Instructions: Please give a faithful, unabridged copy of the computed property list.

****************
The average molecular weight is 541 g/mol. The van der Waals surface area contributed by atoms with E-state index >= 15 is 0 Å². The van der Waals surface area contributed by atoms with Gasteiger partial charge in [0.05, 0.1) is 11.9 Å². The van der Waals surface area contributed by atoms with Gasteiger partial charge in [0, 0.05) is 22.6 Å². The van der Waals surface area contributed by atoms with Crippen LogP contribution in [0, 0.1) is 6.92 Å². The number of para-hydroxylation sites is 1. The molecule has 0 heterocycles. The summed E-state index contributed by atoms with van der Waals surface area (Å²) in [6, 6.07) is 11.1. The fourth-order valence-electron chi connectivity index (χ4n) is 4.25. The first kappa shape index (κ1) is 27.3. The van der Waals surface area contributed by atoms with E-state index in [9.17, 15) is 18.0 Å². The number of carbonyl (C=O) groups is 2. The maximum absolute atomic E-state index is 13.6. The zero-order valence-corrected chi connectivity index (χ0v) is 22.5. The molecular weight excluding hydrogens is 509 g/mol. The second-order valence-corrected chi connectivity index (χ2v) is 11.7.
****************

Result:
The average molecular weight is 541 g/mol. The van der Waals surface area contributed by atoms with E-state index >= 15 is 0 Å². The van der Waals surface area contributed by atoms with Gasteiger partial charge in [0.05, 0.1) is 11.9 Å². The van der Waals surface area contributed by atoms with Gasteiger partial charge in [0, 0.05) is 22.6 Å². The van der Waals surface area contributed by atoms with Crippen LogP contribution in [0, 0.1) is 6.92 Å². The number of para-hydroxylation sites is 1. The molecule has 0 heterocycles. The summed E-state index contributed by atoms with van der Waals surface area (Å²) in [6, 6.07) is 11.1. The fourth-order valence-electron chi connectivity index (χ4n) is 4.25. The first kappa shape index (κ1) is 27.3. The van der Waals surface area contributed by atoms with E-state index in [9.17, 15) is 18.0 Å². The number of carbonyl (C=O) groups is 2. The maximum absolute atomic E-state index is 13.6. The zero-order valence-corrected chi connectivity index (χ0v) is 22.5. The molecular weight excluding hydrogens is 509 g/mol. The second-order valence-corrected chi connectivity index (χ2v) is 11.7.